Double, double, toil and trouble. Bo Jackson's hometown fans, mid-America division, are preparing a special welcome for him, kind of like the one the Sioux had for Custer.
To remind Bo of his Royal heritage, the locals were drinking blue beer in suburban Westport Saturday night. They'll be wearing blue in the stands today, and unfurling Bo banners for the two separate competitions sponsored by competing radio stations. They'll be singing the new local hit, "Bo Busters."
Then, of course, there's the anticipated baseball throw.
Presumably, the townspeople will content themselves with plastic whiffle balls, but the Chiefs have put on extra security guards to make sure nothing more serious is launched, such as a medicine ball or a heat-seeking missile. Before Jackson's first baseball game after signing with the Raiders, guards confiscated dozens of plastic footballs at the gate--Bo took one home--plus a real pigskin.
"They're definitely ready," said a Chief official last week, laughing. "They've forgotten all about Greg Townsend."
Have these people really thought this thing through?
Remember the line in the old margarine ad, "It's not nice to fool with Mother Nature?"
Well, it's not nice to fool with Bo, either.
Let us count the reasons:
--He's great on artificial turf, which makes his astonishing speed more telling.
--The Chiefs are awful on defense.
--They are especially bad against the run.
Chief opponents have averaged a nice 4.4 yards a rush. Against defenses tougher than the Chiefs', Bo has averaged 7.1.
Whatever happened to the Chiefs?
A year ago, they made the playoffs, and then, in a players' putsch , fired John Mackovic, replacing him with Frank Gansz, Mackovic's popular special teams coach.
Gansz, a former Air Force jet pilot and UCLA assistant, is personable, forthright, well liked by all, and has led the Chiefs right down the tubes.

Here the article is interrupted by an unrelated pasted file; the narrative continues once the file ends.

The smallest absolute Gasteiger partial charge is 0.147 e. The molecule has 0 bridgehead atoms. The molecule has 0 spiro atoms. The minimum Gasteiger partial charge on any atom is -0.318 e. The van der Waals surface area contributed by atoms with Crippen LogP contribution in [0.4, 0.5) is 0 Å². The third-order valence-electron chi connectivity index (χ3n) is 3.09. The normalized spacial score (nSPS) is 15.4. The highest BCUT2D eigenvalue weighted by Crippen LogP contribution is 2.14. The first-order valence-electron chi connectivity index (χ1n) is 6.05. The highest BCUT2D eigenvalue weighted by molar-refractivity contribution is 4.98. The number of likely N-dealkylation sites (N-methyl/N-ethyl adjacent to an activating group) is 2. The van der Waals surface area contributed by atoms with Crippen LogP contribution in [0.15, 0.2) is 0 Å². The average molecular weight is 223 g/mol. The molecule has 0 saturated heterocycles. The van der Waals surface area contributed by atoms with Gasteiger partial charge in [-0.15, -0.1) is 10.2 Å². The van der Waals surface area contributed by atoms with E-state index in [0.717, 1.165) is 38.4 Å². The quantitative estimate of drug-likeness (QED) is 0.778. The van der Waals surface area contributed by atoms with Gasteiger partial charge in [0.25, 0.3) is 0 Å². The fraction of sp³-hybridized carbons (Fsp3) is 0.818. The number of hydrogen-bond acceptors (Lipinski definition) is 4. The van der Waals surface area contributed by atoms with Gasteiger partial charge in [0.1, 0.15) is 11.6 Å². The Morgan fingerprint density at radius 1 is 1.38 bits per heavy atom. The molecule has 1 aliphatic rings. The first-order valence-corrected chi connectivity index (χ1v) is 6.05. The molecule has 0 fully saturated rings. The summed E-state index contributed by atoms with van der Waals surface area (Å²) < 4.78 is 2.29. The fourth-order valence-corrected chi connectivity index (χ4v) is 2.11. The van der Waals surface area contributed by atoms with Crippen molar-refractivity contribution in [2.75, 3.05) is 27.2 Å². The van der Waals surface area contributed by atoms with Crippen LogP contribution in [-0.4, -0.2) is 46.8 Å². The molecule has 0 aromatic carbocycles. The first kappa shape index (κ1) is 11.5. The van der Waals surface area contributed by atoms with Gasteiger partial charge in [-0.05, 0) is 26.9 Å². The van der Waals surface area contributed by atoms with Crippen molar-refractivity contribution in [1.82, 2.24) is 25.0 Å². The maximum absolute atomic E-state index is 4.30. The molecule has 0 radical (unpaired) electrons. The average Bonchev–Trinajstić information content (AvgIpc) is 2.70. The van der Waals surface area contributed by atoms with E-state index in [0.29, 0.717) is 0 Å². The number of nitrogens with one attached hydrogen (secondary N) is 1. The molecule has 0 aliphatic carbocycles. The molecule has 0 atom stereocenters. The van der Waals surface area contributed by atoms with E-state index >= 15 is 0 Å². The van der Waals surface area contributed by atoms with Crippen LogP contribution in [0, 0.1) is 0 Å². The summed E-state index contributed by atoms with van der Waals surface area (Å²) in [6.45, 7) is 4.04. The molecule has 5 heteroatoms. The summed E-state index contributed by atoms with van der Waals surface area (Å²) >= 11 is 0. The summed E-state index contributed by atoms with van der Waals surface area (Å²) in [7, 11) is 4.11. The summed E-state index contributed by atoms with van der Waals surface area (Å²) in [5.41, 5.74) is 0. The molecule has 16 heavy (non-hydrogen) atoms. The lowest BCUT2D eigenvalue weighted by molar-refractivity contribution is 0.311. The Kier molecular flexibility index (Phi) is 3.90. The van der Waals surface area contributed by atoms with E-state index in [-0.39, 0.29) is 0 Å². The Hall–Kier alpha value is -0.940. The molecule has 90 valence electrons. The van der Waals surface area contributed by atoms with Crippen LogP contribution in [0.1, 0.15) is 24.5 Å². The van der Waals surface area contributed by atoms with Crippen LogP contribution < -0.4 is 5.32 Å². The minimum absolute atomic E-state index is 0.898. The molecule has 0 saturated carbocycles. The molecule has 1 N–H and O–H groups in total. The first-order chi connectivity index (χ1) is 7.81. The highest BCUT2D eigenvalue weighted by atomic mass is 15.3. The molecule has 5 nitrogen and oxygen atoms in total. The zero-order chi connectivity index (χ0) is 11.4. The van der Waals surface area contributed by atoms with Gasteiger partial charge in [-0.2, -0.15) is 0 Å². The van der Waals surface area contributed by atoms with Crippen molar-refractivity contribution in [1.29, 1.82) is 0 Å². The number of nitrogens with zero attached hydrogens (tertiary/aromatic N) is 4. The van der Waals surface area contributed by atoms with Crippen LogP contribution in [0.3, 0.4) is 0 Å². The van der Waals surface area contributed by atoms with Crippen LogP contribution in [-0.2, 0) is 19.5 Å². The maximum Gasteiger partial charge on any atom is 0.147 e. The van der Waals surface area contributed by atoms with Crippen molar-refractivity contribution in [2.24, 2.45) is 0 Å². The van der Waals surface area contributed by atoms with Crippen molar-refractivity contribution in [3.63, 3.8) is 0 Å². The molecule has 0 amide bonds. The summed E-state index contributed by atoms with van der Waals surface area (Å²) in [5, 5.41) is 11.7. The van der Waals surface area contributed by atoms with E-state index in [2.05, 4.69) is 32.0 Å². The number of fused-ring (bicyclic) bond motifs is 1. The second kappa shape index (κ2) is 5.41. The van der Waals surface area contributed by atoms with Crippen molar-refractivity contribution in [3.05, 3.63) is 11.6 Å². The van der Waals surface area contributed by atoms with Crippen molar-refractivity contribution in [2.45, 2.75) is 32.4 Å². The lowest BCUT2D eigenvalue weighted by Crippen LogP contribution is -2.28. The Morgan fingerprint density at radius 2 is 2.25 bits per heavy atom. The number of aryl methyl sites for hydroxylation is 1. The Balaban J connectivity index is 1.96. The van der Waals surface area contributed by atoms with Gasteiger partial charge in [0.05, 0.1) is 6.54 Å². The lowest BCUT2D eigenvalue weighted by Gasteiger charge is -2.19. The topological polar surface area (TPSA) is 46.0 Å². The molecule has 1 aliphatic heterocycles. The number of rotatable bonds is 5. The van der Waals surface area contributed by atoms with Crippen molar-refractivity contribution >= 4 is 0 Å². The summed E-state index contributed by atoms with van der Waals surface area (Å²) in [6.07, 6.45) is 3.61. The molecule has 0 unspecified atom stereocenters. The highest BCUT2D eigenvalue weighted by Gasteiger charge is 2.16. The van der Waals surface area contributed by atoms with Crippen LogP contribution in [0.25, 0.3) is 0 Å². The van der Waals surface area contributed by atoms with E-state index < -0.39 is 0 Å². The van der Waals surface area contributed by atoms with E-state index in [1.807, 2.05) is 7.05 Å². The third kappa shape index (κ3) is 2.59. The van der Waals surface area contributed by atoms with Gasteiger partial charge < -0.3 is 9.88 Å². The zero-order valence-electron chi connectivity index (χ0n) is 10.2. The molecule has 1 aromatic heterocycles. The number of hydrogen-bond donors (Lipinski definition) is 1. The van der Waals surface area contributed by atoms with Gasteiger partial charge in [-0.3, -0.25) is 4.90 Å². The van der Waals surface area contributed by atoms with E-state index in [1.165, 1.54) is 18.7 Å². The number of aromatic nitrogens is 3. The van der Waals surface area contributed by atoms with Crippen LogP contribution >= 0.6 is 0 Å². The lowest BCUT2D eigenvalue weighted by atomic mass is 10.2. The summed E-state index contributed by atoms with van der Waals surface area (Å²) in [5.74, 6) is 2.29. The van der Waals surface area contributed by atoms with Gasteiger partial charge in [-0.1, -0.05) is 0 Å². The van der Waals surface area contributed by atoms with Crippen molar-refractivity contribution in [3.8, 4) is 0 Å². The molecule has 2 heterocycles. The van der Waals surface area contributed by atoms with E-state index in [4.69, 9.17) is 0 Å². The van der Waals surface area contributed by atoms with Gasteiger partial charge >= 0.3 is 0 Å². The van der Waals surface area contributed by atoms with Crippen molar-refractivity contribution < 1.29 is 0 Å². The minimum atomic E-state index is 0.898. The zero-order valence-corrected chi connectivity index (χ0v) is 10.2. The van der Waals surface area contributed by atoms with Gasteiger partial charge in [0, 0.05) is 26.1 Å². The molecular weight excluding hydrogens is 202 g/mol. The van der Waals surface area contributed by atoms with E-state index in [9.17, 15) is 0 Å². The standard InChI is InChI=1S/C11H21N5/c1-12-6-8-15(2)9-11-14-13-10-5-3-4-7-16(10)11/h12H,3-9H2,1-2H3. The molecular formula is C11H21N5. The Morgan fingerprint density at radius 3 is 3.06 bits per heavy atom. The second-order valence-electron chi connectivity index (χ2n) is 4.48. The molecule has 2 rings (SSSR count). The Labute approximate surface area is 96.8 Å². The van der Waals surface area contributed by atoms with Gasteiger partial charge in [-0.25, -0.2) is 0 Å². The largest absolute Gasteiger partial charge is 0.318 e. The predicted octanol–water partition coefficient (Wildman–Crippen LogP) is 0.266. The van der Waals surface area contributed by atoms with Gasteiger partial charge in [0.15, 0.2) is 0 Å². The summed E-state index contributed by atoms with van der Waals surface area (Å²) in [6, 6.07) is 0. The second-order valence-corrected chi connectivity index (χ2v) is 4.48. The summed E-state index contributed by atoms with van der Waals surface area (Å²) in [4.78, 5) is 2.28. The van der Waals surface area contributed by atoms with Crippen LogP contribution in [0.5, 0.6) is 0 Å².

Well, maybe it hasn't been all his fault. The Chiefs might have been a mirage last season when they played the last-place schedule, led the league in turnovers forced and finished 28th in yards gained. There are only 28 teams in the National Football League.
Whatever chance they thought they had this season--and they thought they had one all right; in camp they were wore "checklist" T-shirts that started with a box marked "Playoffs" and ended with one marked "Super Bowl"--was scuttled by the strike.
They went into it 1-1 and came out of it 1-4. Their first game back was in that bubbling cauldron known as San Diego Jack Murphy Stadium, and their next one was at Chicago. Make that 1-6 and see you later.
Gansz spent half the season trying out Todd Blackledge and Frank Seurer at quarterback before arriving back at Bill Kenney.
And the highly touted offensive line turned out to be hype, with former Bruin Irv Eatman and 310-pound Brian Jozwiak, the second lineman picked in the big offensive line draft of 1986, the major disappointments.
And the ball-hawking defense got a new coordinator and went south:
--The Chiefs have had one sack in three games and no interceptions in four.